This year’s Glasgow Science Festival is ready for launch, featuring a packed programme of events, aimed at adults, children and families, taking place throughout June. This year the festival promises to be bigger than ever with more than 80 events taking place in 30 venues around Glasgow.
The festival will run for two weeks, culminating on 17 June, and will include live shows, talks and demonstrations in various locations across the city, including the Science Centre, the Riverside Museum and the Pearce Institute in Govan.
The Glasgow Science Festival will showcase Glasgow’s contribution to the world of science and technology throughout history and right up to the present day. The schedule of events will allow people of all ages to meet robots, reptiles and real life researchers; explore the cosmos, coral reefs and the brain; and question biologists, chemists and astronauts.
The first event on the calendar is an all-night celebration of the Transit of Venus across the sun on 5 June. This is a rare event that happens only once every 243 years and holds tremendous historical significance, helping eighteenth century astronomers discover the true size of the universe.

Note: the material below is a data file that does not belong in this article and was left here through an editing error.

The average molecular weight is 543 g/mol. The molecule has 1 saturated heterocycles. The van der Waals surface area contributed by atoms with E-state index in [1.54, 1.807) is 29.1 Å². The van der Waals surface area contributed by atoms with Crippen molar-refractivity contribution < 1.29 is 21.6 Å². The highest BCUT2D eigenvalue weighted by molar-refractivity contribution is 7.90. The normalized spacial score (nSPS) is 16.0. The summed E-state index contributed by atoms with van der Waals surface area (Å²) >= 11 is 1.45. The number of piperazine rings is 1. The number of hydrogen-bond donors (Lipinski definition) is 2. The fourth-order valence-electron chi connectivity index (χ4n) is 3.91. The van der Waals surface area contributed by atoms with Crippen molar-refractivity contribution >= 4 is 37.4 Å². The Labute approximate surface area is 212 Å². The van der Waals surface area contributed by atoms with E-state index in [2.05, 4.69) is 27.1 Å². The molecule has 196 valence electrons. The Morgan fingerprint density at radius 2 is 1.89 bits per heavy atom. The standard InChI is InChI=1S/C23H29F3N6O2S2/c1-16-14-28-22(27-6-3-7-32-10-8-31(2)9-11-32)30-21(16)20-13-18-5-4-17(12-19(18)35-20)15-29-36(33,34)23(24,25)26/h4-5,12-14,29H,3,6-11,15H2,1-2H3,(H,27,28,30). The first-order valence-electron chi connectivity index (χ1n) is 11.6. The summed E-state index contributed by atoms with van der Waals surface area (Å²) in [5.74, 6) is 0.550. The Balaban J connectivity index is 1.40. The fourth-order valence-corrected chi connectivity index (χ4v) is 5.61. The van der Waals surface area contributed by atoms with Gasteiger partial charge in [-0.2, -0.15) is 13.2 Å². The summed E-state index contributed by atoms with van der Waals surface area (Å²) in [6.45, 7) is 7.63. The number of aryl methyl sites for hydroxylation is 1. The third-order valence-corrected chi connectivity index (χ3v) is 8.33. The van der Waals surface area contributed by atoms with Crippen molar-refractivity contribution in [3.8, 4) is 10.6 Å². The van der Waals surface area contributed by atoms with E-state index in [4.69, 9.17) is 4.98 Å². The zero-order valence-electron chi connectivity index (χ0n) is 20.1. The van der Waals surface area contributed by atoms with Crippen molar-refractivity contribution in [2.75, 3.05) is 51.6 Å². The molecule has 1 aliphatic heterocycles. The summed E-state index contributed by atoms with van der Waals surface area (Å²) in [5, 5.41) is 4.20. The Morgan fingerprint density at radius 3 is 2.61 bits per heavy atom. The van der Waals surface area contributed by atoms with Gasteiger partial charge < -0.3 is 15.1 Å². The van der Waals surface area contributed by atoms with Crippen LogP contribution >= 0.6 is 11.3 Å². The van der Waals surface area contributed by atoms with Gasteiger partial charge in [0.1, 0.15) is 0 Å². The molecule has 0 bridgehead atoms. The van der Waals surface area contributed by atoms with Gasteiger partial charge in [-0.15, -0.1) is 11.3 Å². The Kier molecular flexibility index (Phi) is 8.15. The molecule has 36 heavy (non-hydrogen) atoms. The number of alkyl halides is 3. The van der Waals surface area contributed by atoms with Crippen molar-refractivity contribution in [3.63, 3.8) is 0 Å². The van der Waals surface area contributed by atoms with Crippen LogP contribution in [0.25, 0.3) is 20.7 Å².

Then, on 10 June, the University of Glasgow’s own Science Sunday extravaganza will offer people of all ages the chance to get hands-on with some of the world leading research happening at the University of Glasgow, featuring exotic animal handling, alien species investigation and one-off science shows and workshops.
Alongside the schedule of public events, the Science Festival will also be running a School’s Programme, aimed at children of all ages. This will introduce young people to scientific concepts ranging from astronomy to zoology and include live shows, IMAX films, participatory workshops and time in a laboratory.
Dr Deborah McNeill, Director of the Glasgow Science Festival said: “Glasgow is well known for its long and rich science and engineering heritage. The city has been home to a long list of world-changing scientists, including Lord Kelvin, James Watt and Alexander Fleming. Glasgow Science festival aims to celebrate this history and showcase the incredible range of talent working in the City today. We hope people will join us and meet some of these men and women, find out more about their work and how it will help to shape the world of tomorrow.”
Full events listings and more information can be found at: www.glasgowsciencefestival.org.uk
28 May 2012